By Prisca Sam-Duru
Prof. Eno-Abasi Urua is a Professor of Linguistics and Director, International Programmes at the University of Uyo. The widely travelled author was among the three academia who were recently inducted into the Nigerian Academy of Letters (NAL). In this interview, she shares her views on the standard of education as well as other sundry issues. Excerpt.
Congratulations on your investiture as a Fellow of the Nigerian Academy of Letters, how do you feel about this honour?
I feel very humbled and happy because my investiture means that all my years of toiling and hard work have paid off. Being a Fellow of the Academy is not something you can buy from the market. Investiture of an individual is an honour given for the recognition of the work such a person has done in terms of research, publications and papers and every other work the individual has done in his/her area. In other words, you are honoured because of the impact you have made to humanity. I will also add here that it is strictly on merit and it is just three of us this year. I really thank God that the body counted me worthy of becoming a fellow.
What exactly is expected from you now that you are a Fellow of NAL?
I will continue to do my research and mentor people especially young scholars so that they can also get to the point where I have gotten. I mentor them academically. For instance, if I know about a conference, workshop, seminar, scholarship or fellowship that will be useful to them, I direct them. I make sure that those involved enjoy the privilege of being part of any academic exercise that would be beneficial to them. Also if the programme relates to some skills that I can impact on them, I tutor them or direct them on how to acquire such skills.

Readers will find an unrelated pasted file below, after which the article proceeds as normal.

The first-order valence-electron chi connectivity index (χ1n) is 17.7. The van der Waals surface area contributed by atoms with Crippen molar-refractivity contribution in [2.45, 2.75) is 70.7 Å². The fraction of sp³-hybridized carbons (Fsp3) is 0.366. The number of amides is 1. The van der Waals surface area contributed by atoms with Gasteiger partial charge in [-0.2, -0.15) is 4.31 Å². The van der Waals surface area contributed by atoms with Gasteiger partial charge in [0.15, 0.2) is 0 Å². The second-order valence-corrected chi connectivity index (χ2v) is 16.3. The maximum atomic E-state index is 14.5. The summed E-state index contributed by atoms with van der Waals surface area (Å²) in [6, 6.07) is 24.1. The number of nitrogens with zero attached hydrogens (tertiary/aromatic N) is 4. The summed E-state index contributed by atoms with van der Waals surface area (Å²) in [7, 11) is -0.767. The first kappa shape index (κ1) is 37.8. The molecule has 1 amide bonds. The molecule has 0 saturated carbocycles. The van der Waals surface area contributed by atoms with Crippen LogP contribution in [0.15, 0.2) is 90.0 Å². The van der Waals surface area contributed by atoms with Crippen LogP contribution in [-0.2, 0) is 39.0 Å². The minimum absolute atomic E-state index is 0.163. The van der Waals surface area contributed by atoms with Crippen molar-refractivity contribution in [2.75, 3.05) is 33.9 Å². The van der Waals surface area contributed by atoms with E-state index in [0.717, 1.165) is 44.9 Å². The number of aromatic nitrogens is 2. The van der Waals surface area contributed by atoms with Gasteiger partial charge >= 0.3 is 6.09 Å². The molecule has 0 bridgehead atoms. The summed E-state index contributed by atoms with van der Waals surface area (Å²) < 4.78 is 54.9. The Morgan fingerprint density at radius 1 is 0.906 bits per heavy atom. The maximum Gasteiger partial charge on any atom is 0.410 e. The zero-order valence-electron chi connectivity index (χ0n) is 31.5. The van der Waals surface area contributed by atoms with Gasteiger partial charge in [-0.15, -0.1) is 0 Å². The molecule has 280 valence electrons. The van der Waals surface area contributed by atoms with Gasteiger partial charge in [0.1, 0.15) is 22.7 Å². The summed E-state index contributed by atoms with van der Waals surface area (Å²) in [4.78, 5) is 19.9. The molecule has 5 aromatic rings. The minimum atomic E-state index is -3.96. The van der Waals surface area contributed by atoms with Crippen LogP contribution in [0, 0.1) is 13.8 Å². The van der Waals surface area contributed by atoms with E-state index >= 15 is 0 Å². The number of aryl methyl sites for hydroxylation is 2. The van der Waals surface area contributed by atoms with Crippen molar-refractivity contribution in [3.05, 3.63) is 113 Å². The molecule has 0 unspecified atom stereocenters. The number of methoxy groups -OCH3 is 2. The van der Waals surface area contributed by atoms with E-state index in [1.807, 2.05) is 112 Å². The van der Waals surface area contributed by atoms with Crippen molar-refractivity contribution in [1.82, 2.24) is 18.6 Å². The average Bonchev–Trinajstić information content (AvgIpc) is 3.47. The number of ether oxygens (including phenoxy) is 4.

For these young scholars, my usual message to them is work hard, be descent and trust in God so that God would order your step so as to be able to do what you couldn’t do ordinarily.
Yes! The major platform here is the Federation of Akwa Ibom Women Association. Through this organisation, women are lent a voice, and are availed the opportunity of acquiring skills as well as given a sense of belonging.
Your training as a linguist?
My training as a linguist began at Nigeria’s premier university, the University of Ibadan. I eventually graduated with a PhD in Linguistics (with concentration in Phonology) from the University of Ibadan. I have learned the business of linguistics from wonderful mentors like Professor Munzali Jibril, Professor Ben Elugbe, Professor Dr. Dafydd Gibbon, Professor Akin Akinlabi, Professor Bruce Connell, Dr. Geoff Lindsay, Professor Bob Ladd, Professor John Harris, and Professor Kay Williamson of blessed memory.
What’s the relevance?
Being a linguist has provided me with innumerable opportunities to travel extensively to various parts of the world and places I never imagined I’d ever get to. These opportunities have been even more rewarding when I get to meet with famous linguists I previously had met on the pages of their books and articles – linguists like Larry Hyman, Helen Aristar–Dry, Anthony Aristar, Fiona McLaughlin, James Essegbey, Felix Ameka, Firmin Ahoua, Bob Ladd, Steven Bird, Mark Liebermann, and many others. More importantly, the researches I have conducted have helped students and also, impacted the society positively
Your view on standard of education in Nigeria
Well, academic institution could be better. In our own time, it was much better because there was discipline and focus on the need for individuals to do their very best but now as you heard from the various speeches made earlier concerning the decay in public moral, decayed system etc, a lot of things have changed and sadly, not for the better. We are hopeful that the academia as regulator of standard will rise up and help salvage the institution. Do not forget that we are in the Nigeria system where a lot of things have gone wrong but we look forward to a change for the better